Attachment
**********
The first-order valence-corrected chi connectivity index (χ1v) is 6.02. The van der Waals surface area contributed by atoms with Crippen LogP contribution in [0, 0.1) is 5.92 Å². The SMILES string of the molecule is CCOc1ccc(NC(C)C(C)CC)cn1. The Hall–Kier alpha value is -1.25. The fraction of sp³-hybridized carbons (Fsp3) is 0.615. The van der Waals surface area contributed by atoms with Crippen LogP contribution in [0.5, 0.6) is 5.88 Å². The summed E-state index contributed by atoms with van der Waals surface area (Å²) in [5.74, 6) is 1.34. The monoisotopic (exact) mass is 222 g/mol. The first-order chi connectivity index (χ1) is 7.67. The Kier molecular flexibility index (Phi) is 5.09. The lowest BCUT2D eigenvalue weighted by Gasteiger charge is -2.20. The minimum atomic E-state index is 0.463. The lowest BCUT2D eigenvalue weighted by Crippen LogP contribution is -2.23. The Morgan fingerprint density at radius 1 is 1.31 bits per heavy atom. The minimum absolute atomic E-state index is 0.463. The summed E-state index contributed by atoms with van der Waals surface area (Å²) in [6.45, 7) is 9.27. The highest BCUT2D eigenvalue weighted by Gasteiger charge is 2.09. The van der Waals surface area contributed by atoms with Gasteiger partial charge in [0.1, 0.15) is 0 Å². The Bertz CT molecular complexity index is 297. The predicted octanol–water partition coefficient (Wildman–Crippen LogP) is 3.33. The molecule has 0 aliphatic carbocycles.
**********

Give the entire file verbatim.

The first-order valence-corrected chi connectivity index (χ1v) is 6.02. The van der Waals surface area contributed by atoms with Crippen LogP contribution in [0, 0.1) is 5.92 Å². The SMILES string of the molecule is CCOc1ccc(NC(C)C(C)CC)cn1. The Hall–Kier alpha value is -1.25. The fraction of sp³-hybridized carbons (Fsp3) is 0.615. The van der Waals surface area contributed by atoms with Crippen LogP contribution in [0.5, 0.6) is 5.88 Å². The summed E-state index contributed by atoms with van der Waals surface area (Å²) in [5.74, 6) is 1.34. The monoisotopic (exact) mass is 222 g/mol. The first-order chi connectivity index (χ1) is 7.67. The Kier molecular flexibility index (Phi) is 5.09. The lowest BCUT2D eigenvalue weighted by Gasteiger charge is -2.20. The minimum atomic E-state index is 0.463. The lowest BCUT2D eigenvalue weighted by Crippen LogP contribution is -2.23. The Morgan fingerprint density at radius 1 is 1.31 bits per heavy atom. The minimum absolute atomic E-state index is 0.463. The summed E-state index contributed by atoms with van der Waals surface area (Å²) in [6.45, 7) is 9.27. The highest BCUT2D eigenvalue weighted by Gasteiger charge is 2.09. The van der Waals surface area contributed by atoms with Gasteiger partial charge in [0.1, 0.15) is 0 Å². The Bertz CT molecular complexity index is 297. The predicted octanol–water partition coefficient (Wildman–Crippen LogP) is 3.33. The molecule has 0 aliphatic carbocycles.